2 The nymph of a stonefly (family Plecoptera), often used as bait. chiefly West Cf devil scratcher n, salmonfly n, willow fly n 2
1891 Forest & Stream 36.152 seWY, He states that the helgramite is extremely common in the north fork of the Platte and its fly form, which is there known as the willow fly, is one of the best natural foods for trout. 1899 Amer. Angler (Ed. Harris) 29.57 csMT, The stream where I am is now all frozen . . so that at present I have not been able to get you any of the “devil scratchers” as all call the helgramites here. You seem to think I am surely mistaken about them being genuine. The kind we have here are found under the stones in the stream, and in July they turn to the trout fly. 1939 Daily Missoulian (Missoula MT) 24 Nov 10/3, Probably the most outstanding at this time of the year is the so-called hellgrammite which is widely used as whitefish bait. Actually this fellow is not a hellgrammite at all, being the larval form of the dobsonfly, while this fellow belongs to the Plecoptera or s[t]onefly group. 1962 San Francisco Examiner (CA) 22 Apr sec 3 5/2, Two of the best of these natural baits are the so-called hellgrammite, which may be found in the streams of the northern part of the Sierra, and the case worm. . . Our hellgrammite is the larva of the salmon fly. 1982 Daily Herald (Provo UT) 5 Aug 12/1, This time of year, small tidbits like caddis and their imitations work well. . . But the lower Provo is basically a hellgramite, or stone fly, stream. 1987 Riverbank News (CA) 15 July sec A 9/3, It really isn’t terribly important that you know that the scientific name of the bug you used to call a hellgramite is really a Pteronarcys Californica. 2012 in 2020 DARE File—Internet nwGA, Yall talkin bout a helgramite. (Stonefly larvae) Now thats good fishbait.
3 The nymph of a dragonfly n; sometimes spec, one of the longer, narrower sort belonging to the family Aeshnidae (in contradistinction to the shorter, wider ones belonging to the families Corduliidae and Libellulidae), often used as bait. esp WI, WA Cf long green n, perch bug n, rock fly n, spider n 3, thunderbug n 2
[1895 Daily Republican (Monongahela PA) 10 July /5, These dragon-flies develop from the “hellgrammites,” the ugly-looking worms that live on muddy creek-bottoms and that bass fishermen use so much for bait. [DARE Ed: Despite the explicit identification, this quot probably belongs at sense 1, where see quots 1866 and 1898.] ] 1950 WELS Suppl. 1 Inf, csWI, Helgamites/helgramites: Dragonfly larvae used as fish-bait. First pronunciation most common; with [r] less frequent. 1954 Janesville Daily Gaz. (WI) 20 Jan 12/4, Many fishermen mistake the the dragon-fly nymph for a hellgrammite. . . Dragon-fly nymphs vary in size depending on the particular species; some are short and stubby, others are long and slender much like the hellgrammite. 1969 Twin City News–Rec. (Menasha WI) 27 Feb 2/5, But hellgrammites became tricky to get in late summer, or we could get only small ones called spiders, or the price became too steep. 1973 Spokane Daily Chron. (WA) 5 Apr 6/1, [Caption:] These dragonfly nymphs, called hellgramites by fishermen, are one of the most effective baits at the region’s lakes. 1992 Albuquerque Jrl. (NM) 25 June sec B 3/4, Those “bugs” in Wickman’s comment are commonly called hellgrammites throughout northern New Mexico. They’re actually dragonfly nymphs. 2003 in 2020 DARE File—Internet ceWI, Hold on guys.The helgramites I was using were not the real thing these are dragonfly larvae.They are sold around here as helgramites.They an [sic for are] 1 1/2” long and green. 2003 Ibid cwWA, As far as I know the “hellgramites” which exist in the Columbia Basin lakes in numbers, are used successfully for bait in that area, and are even sold in some bait shops, are indeed dragon fly larvae. 2014 Ibid seWI, As I know it the rounder ones [=dragon fly larvae] I call rock Flies and the longer ones are helgramites. 2016 Ibid WA, [With photograph of a dragonfly and the shell it has emerged from:] Found this one just as it climbed up out of the lake on a stick and started hatching. It was pretty cool to watch the adult emerge from the nymph. As mentioned early in this thread we refer to them as hellgrammites. 2020 DARE File—Internet seWI, [Advt:] Hellgrammites. . . Spider Hellgrammites AKA – Rockflies, Thunderbugs . . Long Green Hellgrammites AKA – Dragonfly Larva.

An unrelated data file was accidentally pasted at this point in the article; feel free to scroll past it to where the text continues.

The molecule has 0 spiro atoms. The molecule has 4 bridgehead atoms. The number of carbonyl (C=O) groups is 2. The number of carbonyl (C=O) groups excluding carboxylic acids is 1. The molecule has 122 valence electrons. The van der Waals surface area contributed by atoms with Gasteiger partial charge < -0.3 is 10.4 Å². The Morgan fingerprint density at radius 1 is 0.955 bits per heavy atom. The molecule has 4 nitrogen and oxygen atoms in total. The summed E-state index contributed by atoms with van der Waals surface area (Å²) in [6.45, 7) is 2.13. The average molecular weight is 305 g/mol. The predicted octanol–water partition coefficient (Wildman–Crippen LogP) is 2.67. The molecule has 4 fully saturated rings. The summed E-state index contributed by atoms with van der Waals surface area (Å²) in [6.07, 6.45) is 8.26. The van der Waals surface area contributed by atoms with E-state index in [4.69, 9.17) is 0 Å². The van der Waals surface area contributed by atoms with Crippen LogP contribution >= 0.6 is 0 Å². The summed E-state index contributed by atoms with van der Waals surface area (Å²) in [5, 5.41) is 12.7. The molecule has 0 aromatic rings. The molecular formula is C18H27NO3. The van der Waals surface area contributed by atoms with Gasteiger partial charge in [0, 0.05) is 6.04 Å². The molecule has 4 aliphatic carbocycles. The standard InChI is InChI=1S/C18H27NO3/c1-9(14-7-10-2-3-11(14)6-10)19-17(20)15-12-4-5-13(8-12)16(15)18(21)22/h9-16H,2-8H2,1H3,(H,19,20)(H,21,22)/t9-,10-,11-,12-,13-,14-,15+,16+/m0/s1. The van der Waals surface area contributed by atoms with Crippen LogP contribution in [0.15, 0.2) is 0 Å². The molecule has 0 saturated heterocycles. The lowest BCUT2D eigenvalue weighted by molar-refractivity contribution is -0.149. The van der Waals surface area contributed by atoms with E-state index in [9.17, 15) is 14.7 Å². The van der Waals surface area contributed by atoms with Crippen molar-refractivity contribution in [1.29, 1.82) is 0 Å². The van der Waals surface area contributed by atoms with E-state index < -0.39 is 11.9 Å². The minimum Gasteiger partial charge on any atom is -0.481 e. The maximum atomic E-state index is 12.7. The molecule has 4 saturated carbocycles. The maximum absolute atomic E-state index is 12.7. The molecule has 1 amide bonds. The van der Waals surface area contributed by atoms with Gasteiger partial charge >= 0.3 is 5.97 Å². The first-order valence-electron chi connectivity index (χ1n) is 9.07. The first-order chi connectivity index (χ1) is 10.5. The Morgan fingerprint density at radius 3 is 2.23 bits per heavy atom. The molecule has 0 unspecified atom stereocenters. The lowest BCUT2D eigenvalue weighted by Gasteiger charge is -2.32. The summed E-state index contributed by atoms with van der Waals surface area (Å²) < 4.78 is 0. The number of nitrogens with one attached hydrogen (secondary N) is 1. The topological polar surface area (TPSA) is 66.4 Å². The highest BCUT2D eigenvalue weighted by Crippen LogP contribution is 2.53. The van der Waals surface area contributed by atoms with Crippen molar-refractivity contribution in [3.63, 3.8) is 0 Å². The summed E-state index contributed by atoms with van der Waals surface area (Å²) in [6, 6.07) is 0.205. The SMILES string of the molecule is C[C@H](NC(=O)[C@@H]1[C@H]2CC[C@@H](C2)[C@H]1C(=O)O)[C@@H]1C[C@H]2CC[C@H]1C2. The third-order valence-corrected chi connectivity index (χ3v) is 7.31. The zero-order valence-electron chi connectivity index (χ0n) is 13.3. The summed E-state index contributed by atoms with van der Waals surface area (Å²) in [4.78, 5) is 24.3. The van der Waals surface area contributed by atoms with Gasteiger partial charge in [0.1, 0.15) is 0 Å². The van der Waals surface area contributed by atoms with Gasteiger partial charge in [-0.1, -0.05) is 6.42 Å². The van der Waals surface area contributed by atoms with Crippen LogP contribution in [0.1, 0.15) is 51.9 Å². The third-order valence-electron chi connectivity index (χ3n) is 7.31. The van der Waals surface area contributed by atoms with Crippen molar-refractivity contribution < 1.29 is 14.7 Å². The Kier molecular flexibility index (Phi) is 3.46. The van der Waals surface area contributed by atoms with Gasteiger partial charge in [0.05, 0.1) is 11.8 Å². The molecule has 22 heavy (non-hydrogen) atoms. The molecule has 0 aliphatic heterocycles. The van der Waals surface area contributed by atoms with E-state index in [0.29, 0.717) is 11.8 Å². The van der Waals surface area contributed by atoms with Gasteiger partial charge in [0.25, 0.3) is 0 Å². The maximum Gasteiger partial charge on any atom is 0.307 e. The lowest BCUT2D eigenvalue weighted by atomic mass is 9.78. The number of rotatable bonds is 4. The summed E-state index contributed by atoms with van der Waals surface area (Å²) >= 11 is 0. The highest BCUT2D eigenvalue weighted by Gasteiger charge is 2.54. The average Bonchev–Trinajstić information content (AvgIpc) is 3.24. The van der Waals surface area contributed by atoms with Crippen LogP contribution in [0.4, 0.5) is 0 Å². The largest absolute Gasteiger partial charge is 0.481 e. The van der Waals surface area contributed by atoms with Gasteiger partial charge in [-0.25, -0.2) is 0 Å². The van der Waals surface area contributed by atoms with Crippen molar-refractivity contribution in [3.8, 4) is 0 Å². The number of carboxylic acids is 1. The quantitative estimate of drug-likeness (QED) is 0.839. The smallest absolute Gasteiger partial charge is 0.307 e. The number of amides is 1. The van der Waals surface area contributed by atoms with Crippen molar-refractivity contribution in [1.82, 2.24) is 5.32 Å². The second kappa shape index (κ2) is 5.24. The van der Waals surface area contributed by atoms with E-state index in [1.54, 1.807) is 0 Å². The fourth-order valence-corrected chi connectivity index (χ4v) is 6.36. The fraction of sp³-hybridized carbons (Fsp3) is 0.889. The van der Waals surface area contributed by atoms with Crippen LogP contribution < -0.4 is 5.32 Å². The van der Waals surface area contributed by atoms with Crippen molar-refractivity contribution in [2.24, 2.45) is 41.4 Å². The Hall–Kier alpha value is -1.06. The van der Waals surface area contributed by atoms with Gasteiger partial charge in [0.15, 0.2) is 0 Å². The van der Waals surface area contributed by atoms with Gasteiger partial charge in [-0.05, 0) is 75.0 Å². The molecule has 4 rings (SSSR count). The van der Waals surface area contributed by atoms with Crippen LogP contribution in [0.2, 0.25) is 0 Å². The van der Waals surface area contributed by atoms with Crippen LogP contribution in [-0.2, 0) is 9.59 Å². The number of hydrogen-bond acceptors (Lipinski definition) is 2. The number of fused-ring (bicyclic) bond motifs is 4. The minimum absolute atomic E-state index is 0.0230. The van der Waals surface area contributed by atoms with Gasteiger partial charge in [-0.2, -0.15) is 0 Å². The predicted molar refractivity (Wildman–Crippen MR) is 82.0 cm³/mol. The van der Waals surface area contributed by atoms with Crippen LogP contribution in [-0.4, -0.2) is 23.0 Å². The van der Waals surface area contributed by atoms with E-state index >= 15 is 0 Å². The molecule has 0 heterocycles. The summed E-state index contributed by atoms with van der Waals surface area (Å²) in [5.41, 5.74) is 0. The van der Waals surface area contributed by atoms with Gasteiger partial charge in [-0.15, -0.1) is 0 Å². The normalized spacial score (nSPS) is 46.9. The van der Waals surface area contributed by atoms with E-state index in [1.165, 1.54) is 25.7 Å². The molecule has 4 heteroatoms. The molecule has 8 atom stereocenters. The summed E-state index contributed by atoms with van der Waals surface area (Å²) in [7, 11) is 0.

4 = caseworm n. Cf reedamite n
1939 Herald–Press (St. Joseph MI) 7 Feb 5/3, The Trichoptera is the Caddis fly which many fishermen erroneously call the helgramite or reedamite. 2001 DARE File ceCA (as of c1970), Two of the most fascinating (to me) creatures were periwinkles and heligramites. They are both similar, with some kind of insect living inside a self-made tube of tiny rocks. The heligramites . . had round tubes, and the rocks were larger than in the periwinkles, which I preferred. 2008 in 2020 DARE File—Internet swCA, I’ve fished with helgramites, although we usually called them case worms.